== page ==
GEN-MEDIEVAL-L ArchivesArchiver > GEN-MEDIEVAL > 2000-09 > 0969909279
From: "Bryan L. Ford" <>
Subject: Re: Lines back to Adam and Eve
Date: Mon, 25 Sep 2000 12:14:39 -0700
Chris & Tom Tinney, Sr. wrote:
> (6) This type of censorship is unwarranted,
> limiting and unnecessary. It should be
> exceedingly obvious to all on this list, as
> noted by Bryan, that "present day members
> of the hereditary priestly class of Jews known
> as Cohanim, nearly 75% show a common
> patrilineal descent by mitochondrial markers,
> and a divergence time from a common male
> ancestor at least consistent with a time near
> that of Moses and his brother Aaron"; this
> fact could NEVER be appropriately evaluated
> nor considered without the tradition and genealogies
> contained within the Old Testament record, as
> preserved by the House of Judah.
> [Sun, 24 Sep 2000 14:58:06 -0700
> From: "Bryan L. Ford" <>
> Organization: Oregon State University]
Please note that the above passage was taken from a private email I
wrote to Mr. Tinney. Lest anyone get the wrong impression, I copy the
full text (with apologies to all those who could care less) here:
> Date: Sun, 24 Sep 2000 14:58:06 -0700
> From: "Bryan L. Ford" <>
> Organization: Oregon State University
> To: "Chris & Tom Tinney, Sr." <>
> References: 1 , 2
> Chris & Tom Tinney, Sr. wrote:
> > I am not playing games with etymology,
> > as you incorrectly suggest. Furthermore,
> > I agree, respect and abide by "what
> > the list owner says is on-topic". This
> > includes the numerous discussions
> > concerning DNA, which you have allowed.
> > For the year 2000: Query: DNA
> > "Matching Record Count: 122".
> > Query: genetics
> > "Matching Record Count: 61"
> > For the year 1999: Query: DNA
> > Matching Record Count: 106
> > Query: genetics
> > Matching Record Count: 92
> In general these discussions relating to genetics and DNA have begun
> with on topic questions and have ultimately ended on topic. Occasional
> posters, some for lack of familiarity with scientific methods, or with
> particular aspects of population genetics or molecular biology, have
> clearly digressed out of topic. The topicality of genetic markers in a
> present living descendant of a medieval personage, is no more off topic
> than would be you or I in making a claim here of descent inferred by
> conventional genealogy from such a person.
> Since the technologies in question (DNA analysis, accelerator
> radiocarbon dating etc.) have recently come into existence or have
> recently become much more powerful tools, they are necessarily discussed
> via examples of what may be accomplished. The fact that, for example,
> the Jefferson/Hemings story does not involve medieval individuals is not
> really at issue. Discussion of such an investigation is simply an
> examplar of the possible application of this new technology to medieval
> genealogy. Just as molecular investigations of the maternal lineage of
> Neandertals are examples from prehistory-- but no less off topic in this
> case since it shows the range of time over which the technologies can be
> applied (30,000 years in one case), and hence establishes practical
> limits that clearly do not exclude examination of medieval descents.
> > You have already opened the door to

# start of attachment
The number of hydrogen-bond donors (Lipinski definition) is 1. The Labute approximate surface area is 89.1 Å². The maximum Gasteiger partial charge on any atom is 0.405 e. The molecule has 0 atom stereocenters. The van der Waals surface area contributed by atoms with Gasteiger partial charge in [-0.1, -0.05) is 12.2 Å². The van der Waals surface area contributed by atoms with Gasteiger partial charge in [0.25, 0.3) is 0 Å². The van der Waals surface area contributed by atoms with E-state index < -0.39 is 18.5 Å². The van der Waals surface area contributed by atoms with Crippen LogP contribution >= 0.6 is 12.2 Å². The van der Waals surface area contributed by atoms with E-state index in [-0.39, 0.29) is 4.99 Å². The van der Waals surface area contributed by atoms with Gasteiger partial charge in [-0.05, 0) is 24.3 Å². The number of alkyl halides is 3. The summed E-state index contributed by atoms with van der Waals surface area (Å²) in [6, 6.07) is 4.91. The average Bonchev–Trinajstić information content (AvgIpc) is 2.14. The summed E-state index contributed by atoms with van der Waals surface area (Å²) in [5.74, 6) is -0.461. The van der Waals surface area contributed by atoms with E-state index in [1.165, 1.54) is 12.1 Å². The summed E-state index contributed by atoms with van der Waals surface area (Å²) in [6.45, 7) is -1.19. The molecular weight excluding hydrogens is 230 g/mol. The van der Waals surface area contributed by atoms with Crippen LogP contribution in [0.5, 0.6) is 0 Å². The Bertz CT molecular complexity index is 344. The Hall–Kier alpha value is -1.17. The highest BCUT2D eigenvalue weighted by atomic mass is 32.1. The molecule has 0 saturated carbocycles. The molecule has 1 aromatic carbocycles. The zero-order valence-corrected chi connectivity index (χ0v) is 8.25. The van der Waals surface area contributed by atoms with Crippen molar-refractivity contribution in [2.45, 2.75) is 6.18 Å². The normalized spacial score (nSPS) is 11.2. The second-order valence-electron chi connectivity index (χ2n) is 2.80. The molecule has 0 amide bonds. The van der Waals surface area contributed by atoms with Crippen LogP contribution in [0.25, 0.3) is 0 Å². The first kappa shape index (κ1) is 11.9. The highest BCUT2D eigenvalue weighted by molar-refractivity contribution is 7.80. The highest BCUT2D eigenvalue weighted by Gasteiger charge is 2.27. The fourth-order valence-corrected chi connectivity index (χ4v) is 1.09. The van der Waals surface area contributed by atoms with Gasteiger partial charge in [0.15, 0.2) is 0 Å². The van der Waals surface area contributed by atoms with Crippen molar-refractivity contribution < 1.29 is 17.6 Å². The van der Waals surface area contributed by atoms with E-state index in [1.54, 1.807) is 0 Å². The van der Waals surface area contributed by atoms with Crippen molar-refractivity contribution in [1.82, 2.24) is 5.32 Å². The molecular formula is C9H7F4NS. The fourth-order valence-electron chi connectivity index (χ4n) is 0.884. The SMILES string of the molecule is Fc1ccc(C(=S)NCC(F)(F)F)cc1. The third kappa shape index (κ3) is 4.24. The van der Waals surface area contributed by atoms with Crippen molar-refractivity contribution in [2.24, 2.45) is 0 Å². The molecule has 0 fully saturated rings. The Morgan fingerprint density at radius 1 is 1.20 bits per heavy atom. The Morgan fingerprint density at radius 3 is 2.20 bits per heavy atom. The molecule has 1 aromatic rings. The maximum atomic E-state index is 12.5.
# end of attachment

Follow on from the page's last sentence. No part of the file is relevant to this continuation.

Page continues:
> > the history of the biological revolution,
> > which includes Darwin's ideas, to the present
> > evaluations of DNA. This is appropriate,
> > for "Although medieval natural philosophers
> > tried to approach nature objectively, they
> > found it inconceivable that nature could
> > be studied independently from God,
> > its creator, and Man, its user."
> > "Medieval Bestiaries and the Birth of Zoology,"
> > by Aura Beckhöfer-Fialho
> > http://www.antlionpit.com/aura.html
> It did not appear to me this way. The door has been always been open by
> many historical and genealogical scholars to the application of
> contemporary tools of science in addressing questions relating to
> medieval history and genealogy. The history of those scientific tools
> may be interesting but is quite irrelevant to a genealogy discussion.
> Relevant to history of science and technology of course, but not to
> > Religion was a fundamental aspect of
> > the Medieval period, the Bible and its
> > genealogies a blueprint of what Kings
> > and Rulers wished to be part of, (as noted
> > by their numerous attached connections
> > thereto). Evaluating Biblical genealogies
> > is a necessary ingredient in the professional
> > evaluation of Medieval records, (recorded
> > and passed down to present posterity), as
> > they were influenced in structure and creation,
> > to a great degree, within this framework.
> I think most subscribers here would agree that speculation about
> medieval genealogy is fair game here. Biblical descents, while perhaps
> interesting, are useful here on occasion as examples of genealogy likely
> to be impossible to confirm by conventional means. They serve as
> examplars, for many scholars here, of what not to do or at least what
> not to take too seriously. At least until _new_ evidence warrants.
> Just such new evidence occasionally surfaces, often from the application
> of emerging advanced technologies. As an example, you may recall, a
> recent external confirmation of an Old Testament issue of relatedness
> (that is a bit of biblical genealogy) comes from analysis of the DNA of
> ostensible present-day descendants of Aaron. That is, in present day
> members of the hereditary priestly class of Jews known as Cohanim,
> nearly 75% show a common patrilineal descent by mitochondrial markers,
> and a divergence time from a common male ancestor at least consistent
> with a time near that of Moses and his brother Aaron.
> Thomas MG, et al. Origins of Old Testament priests. Nature. 1998 Jul
> Skorecki K, et al. Y chromosomes of Jewish priests.
> Nature. 1997 Jan 2;385(6611):32.
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